Two public servants in Florida who were also brother and sister have died from the novel coronavirus (COVID-19) just one day apart.
Gerald "Jerry" Jones, a paramedic, and Shyla Pennington, a teacher's aide who worked with children with special needs, died last week, CNN reported Friday.
Both Jones, 51, and Pennington, 41, worked in Volusia County, Florida, and are being remembered as integral to their communities.
"Volusia County just lost two public servants, and a family lost two of their loved ones, to COVID-19. Paramedic Gerald Jones and his sister, Teaching Assistant Shyla Pennington, are both gone too soon," said Volusia County Sheriff Mike Chitwood in a statement.
"My heart breaks for their family. I'm praying they find peace and know that so many of us are wrapping our arms around them," Chitwood continued. "The human toll of COVID-19 is real, and these are the first responders and frontline workers who risk their own health and safety to keep our society functioning. No one has all the answers to this health crisis, but I pray we are doing enough to protect people like Gerald and Shyla. May their memories be a blessing. I am so grateful for their service to our community."
Jones worked in the county as a paramedic since 1999, and Pennington worked as a teacher's aide in the local school district for nearly 20 years.
"This is a tragic and devastating loss for the county and the entire EMS team throughout Volusia County," County Manager George Recktenwald said in a statement. "Jerry was respected and loved by all who knew him. Right now, our focus is on providing help and support to his family in their time of grief."
Pennington "was a dedicated employee who loved children and also was a devoted mother, daughter, sister, and friend to many," the district said in a statement, per CNN. "We are deeply saddened by her passing, and our hearts go out to her family, friends, and colleagues in Volusia County Schools."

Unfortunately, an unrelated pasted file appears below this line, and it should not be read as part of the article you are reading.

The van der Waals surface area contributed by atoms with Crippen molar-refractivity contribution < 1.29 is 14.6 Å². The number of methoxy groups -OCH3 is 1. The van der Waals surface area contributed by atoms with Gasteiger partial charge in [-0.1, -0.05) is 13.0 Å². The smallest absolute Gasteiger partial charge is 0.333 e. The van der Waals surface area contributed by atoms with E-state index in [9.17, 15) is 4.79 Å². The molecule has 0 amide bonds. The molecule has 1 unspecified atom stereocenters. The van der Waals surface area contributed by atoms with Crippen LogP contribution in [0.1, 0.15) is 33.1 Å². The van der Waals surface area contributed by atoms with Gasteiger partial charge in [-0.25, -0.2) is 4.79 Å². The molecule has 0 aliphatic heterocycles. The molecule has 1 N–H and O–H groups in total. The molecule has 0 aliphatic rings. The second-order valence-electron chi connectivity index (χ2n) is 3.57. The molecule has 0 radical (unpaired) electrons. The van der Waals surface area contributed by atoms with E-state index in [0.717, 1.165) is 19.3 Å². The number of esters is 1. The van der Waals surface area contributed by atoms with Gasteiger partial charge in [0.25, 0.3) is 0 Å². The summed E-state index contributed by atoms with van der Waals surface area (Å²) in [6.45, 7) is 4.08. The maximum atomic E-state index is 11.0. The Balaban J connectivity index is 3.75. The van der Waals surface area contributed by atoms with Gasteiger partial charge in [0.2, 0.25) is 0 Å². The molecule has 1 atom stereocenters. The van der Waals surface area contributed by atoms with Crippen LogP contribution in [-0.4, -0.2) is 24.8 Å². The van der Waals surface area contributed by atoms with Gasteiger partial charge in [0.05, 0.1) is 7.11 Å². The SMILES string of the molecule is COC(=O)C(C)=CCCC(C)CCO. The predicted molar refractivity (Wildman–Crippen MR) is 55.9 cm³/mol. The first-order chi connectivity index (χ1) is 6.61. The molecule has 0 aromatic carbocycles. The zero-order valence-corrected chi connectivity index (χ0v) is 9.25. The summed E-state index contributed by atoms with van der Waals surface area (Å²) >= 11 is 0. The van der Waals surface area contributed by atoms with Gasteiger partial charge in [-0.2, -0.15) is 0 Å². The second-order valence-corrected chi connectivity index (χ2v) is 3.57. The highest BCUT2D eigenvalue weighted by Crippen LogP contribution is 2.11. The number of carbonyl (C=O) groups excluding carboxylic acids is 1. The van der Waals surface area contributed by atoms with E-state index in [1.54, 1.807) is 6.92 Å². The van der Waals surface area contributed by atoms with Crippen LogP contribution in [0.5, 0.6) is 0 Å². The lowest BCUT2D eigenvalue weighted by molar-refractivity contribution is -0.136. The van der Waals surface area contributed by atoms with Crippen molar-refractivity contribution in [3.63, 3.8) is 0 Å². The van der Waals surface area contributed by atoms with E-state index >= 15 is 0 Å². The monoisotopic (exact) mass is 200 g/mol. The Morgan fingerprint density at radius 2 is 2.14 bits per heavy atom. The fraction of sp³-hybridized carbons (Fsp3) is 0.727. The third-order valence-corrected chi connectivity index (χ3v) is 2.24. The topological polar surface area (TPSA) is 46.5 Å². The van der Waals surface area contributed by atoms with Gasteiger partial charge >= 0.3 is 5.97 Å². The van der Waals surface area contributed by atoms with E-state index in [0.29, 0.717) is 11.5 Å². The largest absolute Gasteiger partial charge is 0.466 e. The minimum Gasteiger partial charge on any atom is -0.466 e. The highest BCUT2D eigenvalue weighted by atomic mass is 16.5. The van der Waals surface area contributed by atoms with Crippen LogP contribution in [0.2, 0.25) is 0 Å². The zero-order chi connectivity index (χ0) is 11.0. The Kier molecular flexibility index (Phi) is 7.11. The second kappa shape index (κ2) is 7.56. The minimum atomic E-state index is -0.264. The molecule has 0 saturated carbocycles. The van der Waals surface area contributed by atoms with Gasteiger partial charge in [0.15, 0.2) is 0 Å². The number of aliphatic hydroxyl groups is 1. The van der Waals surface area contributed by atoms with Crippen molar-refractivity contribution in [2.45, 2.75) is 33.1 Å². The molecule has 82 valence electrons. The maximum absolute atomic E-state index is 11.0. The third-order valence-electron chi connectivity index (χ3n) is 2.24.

A GoFundMe campaign set up for Jones' family has raised $16,655 out of a $25,000 goal as of Friday afternoon.
It's unclear if Jones or Pennington — whose family did not immediately return PEOPLE's request for comment — suffered from any pre-existing medical conditions prior to contracting the virus.
People ages 65 and older are at a higher risk of severe illness from coronavirus, as are people with underlying medical conditions, including heart conditions, obesity, diabetes, liver disease and chronic kidney disease, according to the Centers for Disease Control and Prevention. All but 6 percent of patients who needed hospitalization had one pre-existing condition, and the majority — 88 percent — had two or more, according to a large study of thousands of patients in New York City that was published in the Journal of the American Medical Association.
As information about the coronavirus pandemic rapidly changes, PEOPLE is committed to providing the most recent data in our coverage. Some of the information in this story may have changed after publication. For the latest on COVID-19, readers are encouraged to use online resources from the WHO and local public health departments. PEOPLE has partnered with GoFundMe to raise money for the COVID-19 Relief Fund, a GoFundMe.org fundraiser to support everything from frontline responders to families in need, as well as organizations helping communities. For more information or to donate, click here.
Source: Read Full Article